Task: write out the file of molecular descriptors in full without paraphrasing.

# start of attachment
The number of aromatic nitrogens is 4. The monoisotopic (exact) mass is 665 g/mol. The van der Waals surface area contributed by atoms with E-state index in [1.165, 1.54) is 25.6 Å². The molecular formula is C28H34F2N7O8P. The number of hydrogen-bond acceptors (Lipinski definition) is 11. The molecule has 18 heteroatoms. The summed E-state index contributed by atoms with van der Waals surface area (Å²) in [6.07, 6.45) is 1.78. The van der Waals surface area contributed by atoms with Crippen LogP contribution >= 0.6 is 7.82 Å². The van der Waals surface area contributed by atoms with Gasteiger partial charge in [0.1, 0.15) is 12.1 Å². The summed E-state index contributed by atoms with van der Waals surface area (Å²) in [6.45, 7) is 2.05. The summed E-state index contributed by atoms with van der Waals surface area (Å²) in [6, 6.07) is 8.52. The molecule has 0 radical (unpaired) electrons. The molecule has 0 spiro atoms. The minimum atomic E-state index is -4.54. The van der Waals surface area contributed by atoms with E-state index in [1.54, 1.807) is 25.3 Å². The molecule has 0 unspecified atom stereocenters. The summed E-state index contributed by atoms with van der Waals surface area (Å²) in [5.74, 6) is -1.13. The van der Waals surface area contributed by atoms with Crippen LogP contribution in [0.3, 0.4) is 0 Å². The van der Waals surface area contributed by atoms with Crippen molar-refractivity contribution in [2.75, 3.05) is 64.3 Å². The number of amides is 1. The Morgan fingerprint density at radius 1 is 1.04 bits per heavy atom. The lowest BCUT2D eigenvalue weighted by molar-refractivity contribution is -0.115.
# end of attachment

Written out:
The number of aromatic nitrogens is 4. The monoisotopic (exact) mass is 665 g/mol. The van der Waals surface area contributed by atoms with E-state index in [1.165, 1.54) is 25.6 Å². The molecular formula is C28H34F2N7O8P. The number of hydrogen-bond acceptors (Lipinski definition) is 11. The molecule has 18 heteroatoms. The summed E-state index contributed by atoms with van der Waals surface area (Å²) in [6.07, 6.45) is 1.78. The van der Waals surface area contributed by atoms with Crippen LogP contribution >= 0.6 is 7.82 Å². The van der Waals surface area contributed by atoms with Gasteiger partial charge in [0.1, 0.15) is 12.1 Å². The summed E-state index contributed by atoms with van der Waals surface area (Å²) in [6.45, 7) is 2.05. The summed E-state index contributed by atoms with van der Waals surface area (Å²) in [6, 6.07) is 8.52. The molecule has 0 radical (unpaired) electrons. The molecule has 0 spiro atoms. The minimum atomic E-state index is -4.54. The van der Waals surface area contributed by atoms with E-state index in [1.54, 1.807) is 25.3 Å². The molecule has 0 unspecified atom stereocenters. The summed E-state index contributed by atoms with van der Waals surface area (Å²) in [5.74, 6) is -1.13. The van der Waals surface area contributed by atoms with Crippen LogP contribution in [0.3, 0.4) is 0 Å². The van der Waals surface area contributed by atoms with Crippen molar-refractivity contribution in [2.75, 3.05) is 64.3 Å². The number of amides is 1. The Morgan fingerprint density at radius 1 is 1.04 bits per heavy atom. The lowest BCUT2D eigenvalue weighted by molar-refractivity contribution is -0.115.